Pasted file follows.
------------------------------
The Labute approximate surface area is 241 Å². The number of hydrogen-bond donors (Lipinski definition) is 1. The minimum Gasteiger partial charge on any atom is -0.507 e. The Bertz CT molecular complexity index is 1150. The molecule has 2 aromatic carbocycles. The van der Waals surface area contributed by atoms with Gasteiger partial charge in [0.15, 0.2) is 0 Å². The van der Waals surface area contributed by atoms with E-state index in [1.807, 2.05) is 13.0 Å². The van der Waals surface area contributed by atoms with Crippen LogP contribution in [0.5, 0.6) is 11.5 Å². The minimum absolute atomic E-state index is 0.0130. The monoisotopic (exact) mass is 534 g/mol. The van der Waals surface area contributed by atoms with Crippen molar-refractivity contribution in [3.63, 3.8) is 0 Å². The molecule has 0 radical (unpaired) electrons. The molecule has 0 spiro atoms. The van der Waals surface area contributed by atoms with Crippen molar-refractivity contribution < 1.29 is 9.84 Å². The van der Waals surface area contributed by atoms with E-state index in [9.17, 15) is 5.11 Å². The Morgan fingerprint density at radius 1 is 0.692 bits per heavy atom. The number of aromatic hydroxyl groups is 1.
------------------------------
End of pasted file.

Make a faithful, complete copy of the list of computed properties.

The Labute approximate surface area is 241 Å². The number of hydrogen-bond donors (Lipinski definition) is 1. The minimum Gasteiger partial charge on any atom is -0.507 e. The Bertz CT molecular complexity index is 1150. The molecule has 2 aromatic carbocycles. The van der Waals surface area contributed by atoms with Gasteiger partial charge in [0.15, 0.2) is 0 Å². The van der Waals surface area contributed by atoms with E-state index in [1.807, 2.05) is 13.0 Å². The van der Waals surface area contributed by atoms with Crippen LogP contribution in [0.5, 0.6) is 11.5 Å². The minimum absolute atomic E-state index is 0.0130. The monoisotopic (exact) mass is 534 g/mol. The van der Waals surface area contributed by atoms with Crippen molar-refractivity contribution in [3.63, 3.8) is 0 Å². The molecule has 0 radical (unpaired) electrons. The molecule has 0 spiro atoms. The van der Waals surface area contributed by atoms with Crippen molar-refractivity contribution < 1.29 is 9.84 Å². The van der Waals surface area contributed by atoms with E-state index in [9.17, 15) is 5.11 Å². The Morgan fingerprint density at radius 1 is 0.692 bits per heavy atom. The number of aromatic hydroxyl groups is 1.